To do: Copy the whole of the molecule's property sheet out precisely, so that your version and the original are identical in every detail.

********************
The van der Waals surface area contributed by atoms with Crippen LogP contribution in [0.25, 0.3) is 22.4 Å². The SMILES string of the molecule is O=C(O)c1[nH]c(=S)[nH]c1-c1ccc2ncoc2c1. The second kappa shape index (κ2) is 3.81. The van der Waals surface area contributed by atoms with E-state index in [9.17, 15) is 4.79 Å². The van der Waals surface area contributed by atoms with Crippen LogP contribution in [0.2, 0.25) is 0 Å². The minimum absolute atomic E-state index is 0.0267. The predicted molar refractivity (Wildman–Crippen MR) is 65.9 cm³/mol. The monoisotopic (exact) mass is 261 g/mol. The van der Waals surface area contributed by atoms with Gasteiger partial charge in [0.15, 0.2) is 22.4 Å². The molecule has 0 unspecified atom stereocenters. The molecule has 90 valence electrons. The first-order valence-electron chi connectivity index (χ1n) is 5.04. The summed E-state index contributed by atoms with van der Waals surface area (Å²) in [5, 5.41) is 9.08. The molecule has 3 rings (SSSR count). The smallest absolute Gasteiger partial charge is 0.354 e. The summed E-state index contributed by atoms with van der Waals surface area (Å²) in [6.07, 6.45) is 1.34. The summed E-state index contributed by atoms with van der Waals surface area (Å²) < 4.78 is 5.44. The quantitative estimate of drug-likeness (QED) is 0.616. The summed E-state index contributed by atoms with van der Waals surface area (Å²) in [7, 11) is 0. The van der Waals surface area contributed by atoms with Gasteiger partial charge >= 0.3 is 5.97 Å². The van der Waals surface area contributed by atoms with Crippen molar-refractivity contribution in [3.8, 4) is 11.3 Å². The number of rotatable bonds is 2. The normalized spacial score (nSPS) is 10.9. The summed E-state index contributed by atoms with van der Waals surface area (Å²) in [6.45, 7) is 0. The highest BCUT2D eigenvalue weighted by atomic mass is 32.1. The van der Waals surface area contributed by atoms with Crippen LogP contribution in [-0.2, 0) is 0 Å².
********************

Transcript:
The van der Waals surface area contributed by atoms with Crippen LogP contribution in [0.25, 0.3) is 22.4 Å². The SMILES string of the molecule is O=C(O)c1[nH]c(=S)[nH]c1-c1ccc2ncoc2c1. The second kappa shape index (κ2) is 3.81. The van der Waals surface area contributed by atoms with E-state index in [9.17, 15) is 4.79 Å². The van der Waals surface area contributed by atoms with Crippen LogP contribution in [0.2, 0.25) is 0 Å². The minimum absolute atomic E-state index is 0.0267. The predicted molar refractivity (Wildman–Crippen MR) is 65.9 cm³/mol. The monoisotopic (exact) mass is 261 g/mol. The van der Waals surface area contributed by atoms with Gasteiger partial charge in [0.15, 0.2) is 22.4 Å². The molecule has 0 unspecified atom stereocenters. The molecule has 90 valence electrons. The first-order valence-electron chi connectivity index (χ1n) is 5.04. The summed E-state index contributed by atoms with van der Waals surface area (Å²) in [5, 5.41) is 9.08. The molecule has 3 rings (SSSR count). The smallest absolute Gasteiger partial charge is 0.354 e. The summed E-state index contributed by atoms with van der Waals surface area (Å²) in [6.07, 6.45) is 1.34. The summed E-state index contributed by atoms with van der Waals surface area (Å²) < 4.78 is 5.44. The quantitative estimate of drug-likeness (QED) is 0.616. The summed E-state index contributed by atoms with van der Waals surface area (Å²) in [7, 11) is 0. The van der Waals surface area contributed by atoms with Gasteiger partial charge >= 0.3 is 5.97 Å². The van der Waals surface area contributed by atoms with Crippen molar-refractivity contribution in [3.8, 4) is 11.3 Å². The number of rotatable bonds is 2. The normalized spacial score (nSPS) is 10.9. The summed E-state index contributed by atoms with van der Waals surface area (Å²) in [6.45, 7) is 0. The highest BCUT2D eigenvalue weighted by atomic mass is 32.1. The van der Waals surface area contributed by atoms with Crippen LogP contribution in [-0.2, 0) is 0 Å².